While the concept of a small affiliate in Australia “winning” volume from its parent or even Chrysler might be considered wishful thinking of the highest order, recent happenings and statements have to be considered.








































MMAL Profit/Loss
1999 $130m LOSS
1998 $3.6m
1997 $106m
1996 $65.8m LOSS
1995 $43m LOSS
1994 $10.6m
1993 $11.3m LOSS
1992 $2.6m
1991 $23.8m LOSS
1990 $25.9m
1989 $71.2m
Firstly, MMC threw MMAL what appeared to be a lifeline in November when it injected $A172 million ($US95 million) into its Australian asset.


Two weeks later, senior DaimlerChrysler board member Dr Eckhard Cordes visited Australia and told journalists: “If we had decided we wanted to close down the MMAL operations we wouldn’t have put $A172 million into the plant.”


He admitted that the investment was a short-term solution to MMAL’s problems and said that the affiliate’s future was “a priority that needed to be resolved”.


Cordes said DaimlerChrysler’s operations in Australia were a role model for the rest of the world, due to its rationalising of services and integration of operations such as warehousing and spare parts distribution along with other ‘back-office’ functions.


Another top DaimlerChrysler official, Roman Fischer, chief executive of the group’s Asia Pacific operations, said the future of MMAL was on MMC’s “top three priority list”.


He, too, floated the concept of MMAL building RHD versions of the Neon small car, Voyager people mover, PT Cruiser hot rod or four wheel drive Cherokee or Grand Cherokee.


“If we had right hand drive versions of Chrysler’s other products we would sell a lot more vehicles in Australia and throughout the Asia-Pacific region,” he said.


Only a week before Christmas, two DaimlerChrysler directors on secondment to MMC visited Adelaide. One was MMC’s senior vice-president of international car operations Steve Torok; the other was MMC’s senior executive officer and corporate general manager Dr Alexander Paufler.


The two executives met with the Premier of South Australia John Olsen, but declined invitations to meet the media.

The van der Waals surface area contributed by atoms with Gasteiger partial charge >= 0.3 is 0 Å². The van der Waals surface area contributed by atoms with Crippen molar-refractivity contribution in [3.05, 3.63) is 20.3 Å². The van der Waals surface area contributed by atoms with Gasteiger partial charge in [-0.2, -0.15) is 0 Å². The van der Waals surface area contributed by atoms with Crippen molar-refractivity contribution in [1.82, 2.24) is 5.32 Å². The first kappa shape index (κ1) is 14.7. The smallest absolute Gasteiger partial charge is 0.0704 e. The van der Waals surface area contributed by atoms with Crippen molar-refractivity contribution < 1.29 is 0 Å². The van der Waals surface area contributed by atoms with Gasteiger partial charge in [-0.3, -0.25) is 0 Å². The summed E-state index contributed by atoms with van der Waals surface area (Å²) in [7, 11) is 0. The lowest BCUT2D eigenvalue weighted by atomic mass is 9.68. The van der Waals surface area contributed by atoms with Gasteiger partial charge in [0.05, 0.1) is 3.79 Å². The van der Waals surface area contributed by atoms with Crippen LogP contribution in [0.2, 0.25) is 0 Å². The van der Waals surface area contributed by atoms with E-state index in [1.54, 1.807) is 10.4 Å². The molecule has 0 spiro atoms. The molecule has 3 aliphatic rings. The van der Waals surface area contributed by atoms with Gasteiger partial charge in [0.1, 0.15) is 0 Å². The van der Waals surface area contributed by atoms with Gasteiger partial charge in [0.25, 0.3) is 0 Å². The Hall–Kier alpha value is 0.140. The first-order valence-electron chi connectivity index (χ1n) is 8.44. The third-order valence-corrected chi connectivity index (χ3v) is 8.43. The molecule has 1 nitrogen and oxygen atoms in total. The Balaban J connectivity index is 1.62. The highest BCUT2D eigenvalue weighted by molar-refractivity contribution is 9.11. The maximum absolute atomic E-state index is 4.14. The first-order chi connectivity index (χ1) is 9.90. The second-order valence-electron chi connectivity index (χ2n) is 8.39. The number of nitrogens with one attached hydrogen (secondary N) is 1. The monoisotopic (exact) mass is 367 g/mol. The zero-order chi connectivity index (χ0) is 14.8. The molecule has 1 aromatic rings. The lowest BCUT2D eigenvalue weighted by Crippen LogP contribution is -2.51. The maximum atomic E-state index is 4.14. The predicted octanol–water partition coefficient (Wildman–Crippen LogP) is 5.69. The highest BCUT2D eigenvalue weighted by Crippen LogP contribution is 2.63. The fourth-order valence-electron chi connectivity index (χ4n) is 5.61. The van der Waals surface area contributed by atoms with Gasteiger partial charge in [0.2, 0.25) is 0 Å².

Mr Olsen did say, however, that MMAL was being considered as “a contract supplier” for Chrysler, Jeep or Mercedes-Benz.


The Premier said that a decision on MMAL’s direction would be announced by March.


Next, news leaked out that the South Australian government was negotiating with MMAL to offer a low or no-interest industry assistance grant, believed to be in the order of $A20 million ($US11 million).


To head off criticism that taxpayers’ money was to be used to ‘buy’ time for the local car maker, MMAL’s Phillips issued a statement insisting that the state government was not putting public money at risk.


“If a proposed loan fails to generate the level of additional activity, the money would have to be repaid – it’s as simple as that,” he said.


“The state government made an offer of assistance. Let me stress we are not asking for any handouts.


“For us to put a new model into production, or set up another assembly line, we would be looking at an investment of $A200 million to $A300 million ($US110-166 million).


“No government money would come our way until significant investment was guaranteed by our parent company.


“So there is no element of risk to the taxpayer or the government.”


Finally, Mr Olsen is known to be planning the latest of several trips to Stuttgart to meet with DC executives.


For once – and take special note that his government is in the final year of its four year term – Mr Olsen will say little about the purpose of his visit.


Perhaps all will be clearer when MMC supremo Eckrodt holds a planned press conference in Tokyo within the next week.


Author: Mike Duffy is motoring editor of The Advertiser and Sunday Mail in Adelaide, South Australia